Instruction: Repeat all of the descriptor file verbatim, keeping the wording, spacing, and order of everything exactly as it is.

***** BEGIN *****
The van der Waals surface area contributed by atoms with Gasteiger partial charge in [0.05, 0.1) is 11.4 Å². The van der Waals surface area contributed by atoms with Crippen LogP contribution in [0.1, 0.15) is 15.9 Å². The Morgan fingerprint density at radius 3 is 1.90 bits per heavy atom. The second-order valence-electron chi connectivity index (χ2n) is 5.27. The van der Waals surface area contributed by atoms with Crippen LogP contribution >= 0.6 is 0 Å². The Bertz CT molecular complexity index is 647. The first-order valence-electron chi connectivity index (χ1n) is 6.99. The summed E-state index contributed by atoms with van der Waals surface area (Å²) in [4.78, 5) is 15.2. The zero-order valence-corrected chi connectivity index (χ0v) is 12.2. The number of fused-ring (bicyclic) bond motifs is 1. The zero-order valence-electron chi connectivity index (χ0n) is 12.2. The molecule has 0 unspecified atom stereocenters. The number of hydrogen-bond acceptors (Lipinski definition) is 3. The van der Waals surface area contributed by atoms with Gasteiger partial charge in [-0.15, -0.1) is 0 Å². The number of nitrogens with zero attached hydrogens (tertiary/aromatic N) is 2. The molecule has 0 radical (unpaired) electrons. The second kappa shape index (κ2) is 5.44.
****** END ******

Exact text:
The van der Waals surface area contributed by atoms with Gasteiger partial charge in [0.05, 0.1) is 11.4 Å². The van der Waals surface area contributed by atoms with Crippen LogP contribution in [0.1, 0.15) is 15.9 Å². The Morgan fingerprint density at radius 3 is 1.90 bits per heavy atom. The second-order valence-electron chi connectivity index (χ2n) is 5.27. The van der Waals surface area contributed by atoms with Crippen LogP contribution >= 0.6 is 0 Å². The Bertz CT molecular complexity index is 647. The first-order valence-electron chi connectivity index (χ1n) is 6.99. The summed E-state index contributed by atoms with van der Waals surface area (Å²) in [4.78, 5) is 15.2. The zero-order valence-corrected chi connectivity index (χ0v) is 12.2. The number of fused-ring (bicyclic) bond motifs is 1. The zero-order valence-electron chi connectivity index (χ0n) is 12.2. The molecule has 0 unspecified atom stereocenters. The number of hydrogen-bond acceptors (Lipinski definition) is 3. The van der Waals surface area contributed by atoms with Gasteiger partial charge in [-0.15, -0.1) is 0 Å². The number of nitrogens with zero attached hydrogens (tertiary/aromatic N) is 2. The molecule has 0 radical (unpaired) electrons. The second kappa shape index (κ2) is 5.44.